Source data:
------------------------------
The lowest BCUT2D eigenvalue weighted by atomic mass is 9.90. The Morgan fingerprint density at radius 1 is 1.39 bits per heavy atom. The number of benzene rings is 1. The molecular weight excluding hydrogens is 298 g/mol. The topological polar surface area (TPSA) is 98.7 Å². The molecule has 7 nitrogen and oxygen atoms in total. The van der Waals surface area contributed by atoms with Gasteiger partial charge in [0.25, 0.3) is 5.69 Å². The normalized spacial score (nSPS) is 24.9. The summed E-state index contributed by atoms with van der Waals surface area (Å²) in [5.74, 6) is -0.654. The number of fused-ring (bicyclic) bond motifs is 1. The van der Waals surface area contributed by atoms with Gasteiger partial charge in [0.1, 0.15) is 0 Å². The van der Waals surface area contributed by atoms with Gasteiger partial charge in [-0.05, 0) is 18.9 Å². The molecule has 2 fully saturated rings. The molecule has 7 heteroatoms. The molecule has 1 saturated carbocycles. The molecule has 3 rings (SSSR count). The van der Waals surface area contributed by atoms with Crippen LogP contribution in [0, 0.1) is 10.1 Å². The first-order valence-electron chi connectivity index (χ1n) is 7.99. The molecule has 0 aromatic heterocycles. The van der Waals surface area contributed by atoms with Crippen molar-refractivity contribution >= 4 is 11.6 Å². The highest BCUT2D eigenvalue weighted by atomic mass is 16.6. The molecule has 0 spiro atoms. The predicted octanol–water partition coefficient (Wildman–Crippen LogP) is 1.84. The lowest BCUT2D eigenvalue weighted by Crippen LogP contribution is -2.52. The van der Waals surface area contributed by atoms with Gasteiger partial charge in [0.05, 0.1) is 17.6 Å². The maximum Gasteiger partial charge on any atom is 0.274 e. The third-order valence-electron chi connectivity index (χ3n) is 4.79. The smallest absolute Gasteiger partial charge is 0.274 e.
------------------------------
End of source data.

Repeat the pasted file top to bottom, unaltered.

The lowest BCUT2D eigenvalue weighted by atomic mass is 9.90. The Morgan fingerprint density at radius 1 is 1.39 bits per heavy atom. The number of benzene rings is 1. The molecular weight excluding hydrogens is 298 g/mol. The topological polar surface area (TPSA) is 98.7 Å². The molecule has 7 nitrogen and oxygen atoms in total. The van der Waals surface area contributed by atoms with Gasteiger partial charge in [0.25, 0.3) is 5.69 Å². The normalized spacial score (nSPS) is 24.9. The summed E-state index contributed by atoms with van der Waals surface area (Å²) in [5.74, 6) is -0.654. The number of fused-ring (bicyclic) bond motifs is 1. The van der Waals surface area contributed by atoms with Gasteiger partial charge in [0.1, 0.15) is 0 Å². The van der Waals surface area contributed by atoms with Gasteiger partial charge in [-0.05, 0) is 18.9 Å². The molecule has 2 fully saturated rings. The molecule has 7 heteroatoms. The molecule has 1 saturated carbocycles. The molecule has 3 rings (SSSR count). The van der Waals surface area contributed by atoms with Crippen LogP contribution in [0, 0.1) is 10.1 Å². The first-order valence-electron chi connectivity index (χ1n) is 7.99. The molecule has 0 aromatic heterocycles. The van der Waals surface area contributed by atoms with Crippen molar-refractivity contribution >= 4 is 11.6 Å². The highest BCUT2D eigenvalue weighted by atomic mass is 16.6. The molecule has 0 spiro atoms. The predicted octanol–water partition coefficient (Wildman–Crippen LogP) is 1.84. The lowest BCUT2D eigenvalue weighted by Crippen LogP contribution is -2.52. The van der Waals surface area contributed by atoms with Gasteiger partial charge in [0.05, 0.1) is 17.6 Å². The maximum Gasteiger partial charge on any atom is 0.274 e. The third-order valence-electron chi connectivity index (χ3n) is 4.79. The smallest absolute Gasteiger partial charge is 0.274 e.